James Hahn wins at Riviera

02.22.15 hahn final putt reax

James Hahn was able to defeat Paul Casey and Dustin Johnson in a playoff at Riviera on Sunday to win his first PGA Tour event, taking the 2015 Northern Trust Open.

What Happened

Retief Goosen entered the final day at Riviera with a two-shot lead, but you would have been hard pressed to find anyone who would have thought he was going to hold up, especially with the kinds of players that were on the board behind him. At one point, five players were tied for the lead at 7-under par, and Goosen wasn’t even one of them. It was down to two players near the very end of regulation, but after Dustin Johnson made a bogey on the par-5 17th, Sergio Garcia was all by himself at the top, one shot ahead of Johnson, James Hahn and Paul Casey, the latter of which was already in the clubhouse at 6-under par. Sergio also bogeyed 17 and then did this from the tee on 18:

Sergio couldn’t save his par to get into the playoff, so Casey, Hahn and Johnson headed back to the 18th tee to start the extra holes. All three men made par on the first playoff hole before heading to the diabolical par-4 10th. Casey appeared to be in the best position short and left of the green with both Johnson and Hahn in the rough on the same side, and he hit a decent pitch to about fifteen feet before Hahn and Johnson did this:

02.22.15 hahn playoff pitch 02.22.15 dj playoff pitch








Hahn and Johnson would make their birdie putts, but Casey missed, sending two to the par-3 14th. Decent approaches followed for both Hahn and Johnson, and Hahn was up first.

02.22.15 hahn final putt

The pressure was now on Johnson to extend the match, but his putt stayed on the high side.

02.22.15 dj missed putt

Final Leaderboard

  • 1. James Hahn -6 *wins in playoff*
  • T2. Dustin Johnson -6
  • T2. Paul Casey -6
  • T4. Hideki Matsuyama -5
  • T4. Jordan Spieth -5
  • T4. Keegan Bradley -5
  • T4. Sergio Garcia -5

What The Win Means For Hahn

For the longest time, James Hahn has been known for one thing, when he did the Gangnam Style dance on the 16th in Phoenix, a video that has been a mandatory play by any network when Hahn creeps into contention in a tournament. If you haven’t seen it yet, you’ve likely been living with Anthony Kim. There’s always been a good story lurking underneath Hahn though, who professes to be self taught by watching YouTube videos, mostly of Tiger Woods, you know, the old Tiger Woods. Hahn’s wife is due to give birth very soon as well, so this is a pretty special time for the family and as I’ve always talked about whenever a player grabs his first win, it means so much because of how tournaments are structured. Not only does Hahn get a full two-year exemption on the PGA Tour because of the win, but he’s now also going to be in the Masters and the PGA Championship for the first time, and has put himself in good shape to qualify for the other two majors and the WGC’s as well thanks to his spot in the OWGR, as Hahn is now up to 86th.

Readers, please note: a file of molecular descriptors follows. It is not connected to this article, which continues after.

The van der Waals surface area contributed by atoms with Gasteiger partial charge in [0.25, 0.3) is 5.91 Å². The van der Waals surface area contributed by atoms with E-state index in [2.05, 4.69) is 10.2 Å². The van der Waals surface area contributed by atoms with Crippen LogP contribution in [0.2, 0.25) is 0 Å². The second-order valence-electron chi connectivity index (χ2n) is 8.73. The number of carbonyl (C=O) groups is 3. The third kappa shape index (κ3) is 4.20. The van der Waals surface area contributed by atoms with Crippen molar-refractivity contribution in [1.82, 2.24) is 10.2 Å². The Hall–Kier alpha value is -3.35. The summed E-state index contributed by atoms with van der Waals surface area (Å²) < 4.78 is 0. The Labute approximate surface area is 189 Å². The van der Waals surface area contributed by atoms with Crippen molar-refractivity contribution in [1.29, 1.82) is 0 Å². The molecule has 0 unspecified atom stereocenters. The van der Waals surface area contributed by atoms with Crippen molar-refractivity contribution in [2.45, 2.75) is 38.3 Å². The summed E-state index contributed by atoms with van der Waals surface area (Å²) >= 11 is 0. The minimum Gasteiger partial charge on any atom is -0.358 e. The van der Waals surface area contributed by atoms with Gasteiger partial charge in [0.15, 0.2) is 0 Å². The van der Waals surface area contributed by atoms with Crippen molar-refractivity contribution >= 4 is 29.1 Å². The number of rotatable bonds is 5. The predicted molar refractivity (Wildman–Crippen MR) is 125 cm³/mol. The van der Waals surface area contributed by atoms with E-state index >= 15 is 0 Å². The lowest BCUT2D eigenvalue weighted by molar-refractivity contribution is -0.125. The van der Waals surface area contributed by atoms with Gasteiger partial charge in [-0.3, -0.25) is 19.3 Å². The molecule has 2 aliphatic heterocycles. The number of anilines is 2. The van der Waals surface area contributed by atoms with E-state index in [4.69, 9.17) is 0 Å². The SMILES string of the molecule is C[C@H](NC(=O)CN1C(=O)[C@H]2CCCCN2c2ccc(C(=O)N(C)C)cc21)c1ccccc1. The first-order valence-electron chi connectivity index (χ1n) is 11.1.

That two-year exemption, and guaranteed spots in big tournaments, is everything to guys like Hahn.

The 10th

The drivable par-4 10th at Riviera has long been one of my favourite holes in golf because it provides players with a ton of options. You can play it in a lot of different ways and the potential is there for a lot of volatility on the leaderboard because of it, but the changes made to the hole back in 2009, as described by Geoff Shackelford, have actually turned the hole into more of a gimmick than anything it seems. When the course is playing firm, like it was for the first three days, it’s nearly impossible to hold the green for those who try to drive it on, as Ryan Moore found out on Saturday.

Angel Cabrera shaking his head after Moore goes off the green tells you all you need to know. Goosen, playing in the same group as Moore, sent his ball off the green as well using a wedge. The counter argument, I suppose, is that the players should just lay up with a 6-iron on the left side and pitch it on, but that’s also effectively taking away one of the reasons why the hole was so great in the first place. I should mention that it wasn’t just the 10th that was effected, as several other holes on the course were playing obscenely difficult during the week, but the 10th was the most obvious.